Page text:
Physical thirst is the most powerful drive known to mankind. However, here our Lord does not specify any particular type of thirst. Some have thirsted for God himself. David wrote in Psalm 63 verse 1, ‘O God, You are my God; early will I seek You; my soul thirsts for You; my flesh longs for You in a dry and thirsty land where there is no water’. The Sons of Korah sang, ‘As the deer pants for the water brooks, so pants my soul for You, O God. My soul thirsts for God, for the living God. When shall I come and appear before God?’ Ps. 42. 1, 2.
D. L. Moody wrote, ‘How this world is thirsting for something that will satisfy my soul in places of amusement, the dance houses, the music halls, and the theatres, night after night? Men and women are thirsting for something they have not got. The moment a man turns his back upon God, he begins to thirst; and that thirst will never be quenched until he returns to “the fountain of living waters.” (Jer. 2:13) As the prophet Jeremiah tells us, we have forsaken the fountain of living waters, and hewn out for ourselves cisterns, broken cisterns, that can hold no water. There is a thirst this world can never quench: the more we drink of its pleasures, the thirstier we become. We cry out for more and more, and we are all the while being dragged down lower and lower. But there is a fountain opened to the House of David for sin and for uncleanness (Zech. 13:1). Let us press up to it, and drink and live’.4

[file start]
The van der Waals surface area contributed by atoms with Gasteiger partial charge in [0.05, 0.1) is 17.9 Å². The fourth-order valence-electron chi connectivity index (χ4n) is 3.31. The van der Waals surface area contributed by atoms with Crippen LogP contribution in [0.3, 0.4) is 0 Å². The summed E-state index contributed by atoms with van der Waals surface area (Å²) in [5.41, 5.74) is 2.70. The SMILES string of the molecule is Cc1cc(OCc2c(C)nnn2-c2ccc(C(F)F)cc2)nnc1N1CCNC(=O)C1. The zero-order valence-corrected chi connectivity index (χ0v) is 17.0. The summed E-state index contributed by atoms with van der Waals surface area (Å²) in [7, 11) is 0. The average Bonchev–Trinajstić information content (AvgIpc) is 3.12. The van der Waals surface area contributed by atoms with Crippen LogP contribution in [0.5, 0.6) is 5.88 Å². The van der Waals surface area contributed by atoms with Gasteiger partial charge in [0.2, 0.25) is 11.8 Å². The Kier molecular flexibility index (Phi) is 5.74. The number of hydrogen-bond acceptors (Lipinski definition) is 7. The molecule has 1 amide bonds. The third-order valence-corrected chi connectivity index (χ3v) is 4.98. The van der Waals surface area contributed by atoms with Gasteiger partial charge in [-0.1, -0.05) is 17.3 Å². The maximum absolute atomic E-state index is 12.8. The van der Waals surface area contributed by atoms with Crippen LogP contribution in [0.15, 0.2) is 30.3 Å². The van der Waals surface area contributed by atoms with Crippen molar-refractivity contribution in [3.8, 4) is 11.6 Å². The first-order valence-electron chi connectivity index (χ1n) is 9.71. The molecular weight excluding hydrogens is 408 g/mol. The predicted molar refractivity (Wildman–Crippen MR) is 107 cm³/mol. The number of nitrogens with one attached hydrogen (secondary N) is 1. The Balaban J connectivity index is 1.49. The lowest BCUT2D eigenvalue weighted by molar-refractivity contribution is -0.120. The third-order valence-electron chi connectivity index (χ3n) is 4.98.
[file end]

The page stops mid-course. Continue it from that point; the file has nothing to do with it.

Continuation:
According to John chapter 7 verse 39, those who respond to Christ’s invitation receive the Holy Spirit as a permanent, indwelling, life-changing presence. To speak of ‘streams of living water’ highlights ‘four facts about the ministry of the Holy Spirit in the believer: